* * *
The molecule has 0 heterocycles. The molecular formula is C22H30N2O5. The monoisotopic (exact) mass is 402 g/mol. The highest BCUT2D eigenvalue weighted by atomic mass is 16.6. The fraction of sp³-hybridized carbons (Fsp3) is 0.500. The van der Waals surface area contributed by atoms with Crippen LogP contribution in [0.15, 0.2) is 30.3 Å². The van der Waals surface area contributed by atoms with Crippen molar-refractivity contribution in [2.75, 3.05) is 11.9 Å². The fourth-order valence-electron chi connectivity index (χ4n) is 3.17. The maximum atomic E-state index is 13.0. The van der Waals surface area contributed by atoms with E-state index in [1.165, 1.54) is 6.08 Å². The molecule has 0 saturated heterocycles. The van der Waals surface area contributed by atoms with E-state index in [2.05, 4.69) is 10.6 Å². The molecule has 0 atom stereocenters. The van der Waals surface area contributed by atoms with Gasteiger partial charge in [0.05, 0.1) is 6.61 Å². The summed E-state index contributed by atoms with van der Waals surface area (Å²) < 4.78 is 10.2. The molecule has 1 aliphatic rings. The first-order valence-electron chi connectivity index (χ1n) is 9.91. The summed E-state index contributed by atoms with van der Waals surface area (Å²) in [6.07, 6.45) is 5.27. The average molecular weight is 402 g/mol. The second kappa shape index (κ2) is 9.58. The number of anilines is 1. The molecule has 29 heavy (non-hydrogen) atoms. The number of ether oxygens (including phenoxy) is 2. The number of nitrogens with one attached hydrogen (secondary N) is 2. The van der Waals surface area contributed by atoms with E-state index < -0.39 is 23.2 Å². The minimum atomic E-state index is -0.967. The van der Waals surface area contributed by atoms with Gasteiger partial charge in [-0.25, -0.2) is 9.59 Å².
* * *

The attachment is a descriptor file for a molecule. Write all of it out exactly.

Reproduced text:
The molecule has 0 heterocycles. The molecular formula is C22H30N2O5. The monoisotopic (exact) mass is 402 g/mol. The highest BCUT2D eigenvalue weighted by atomic mass is 16.6. The fraction of sp³-hybridized carbons (Fsp3) is 0.500. The van der Waals surface area contributed by atoms with Crippen LogP contribution in [0.15, 0.2) is 30.3 Å². The van der Waals surface area contributed by atoms with Crippen molar-refractivity contribution in [2.75, 3.05) is 11.9 Å². The fourth-order valence-electron chi connectivity index (χ4n) is 3.17. The maximum atomic E-state index is 13.0. The van der Waals surface area contributed by atoms with E-state index in [1.165, 1.54) is 6.08 Å². The molecule has 0 saturated heterocycles. The van der Waals surface area contributed by atoms with E-state index in [2.05, 4.69) is 10.6 Å². The molecule has 0 atom stereocenters. The van der Waals surface area contributed by atoms with Gasteiger partial charge in [0.05, 0.1) is 6.61 Å². The summed E-state index contributed by atoms with van der Waals surface area (Å²) < 4.78 is 10.2. The molecule has 1 aliphatic rings. The first-order valence-electron chi connectivity index (χ1n) is 9.91. The summed E-state index contributed by atoms with van der Waals surface area (Å²) in [6.07, 6.45) is 5.27. The average molecular weight is 402 g/mol. The second kappa shape index (κ2) is 9.58. The number of anilines is 1. The molecule has 29 heavy (non-hydrogen) atoms. The number of ether oxygens (including phenoxy) is 2. The number of nitrogens with one attached hydrogen (secondary N) is 2. The van der Waals surface area contributed by atoms with E-state index < -0.39 is 23.2 Å². The minimum atomic E-state index is -0.967. The van der Waals surface area contributed by atoms with Gasteiger partial charge in [-0.25, -0.2) is 9.59 Å².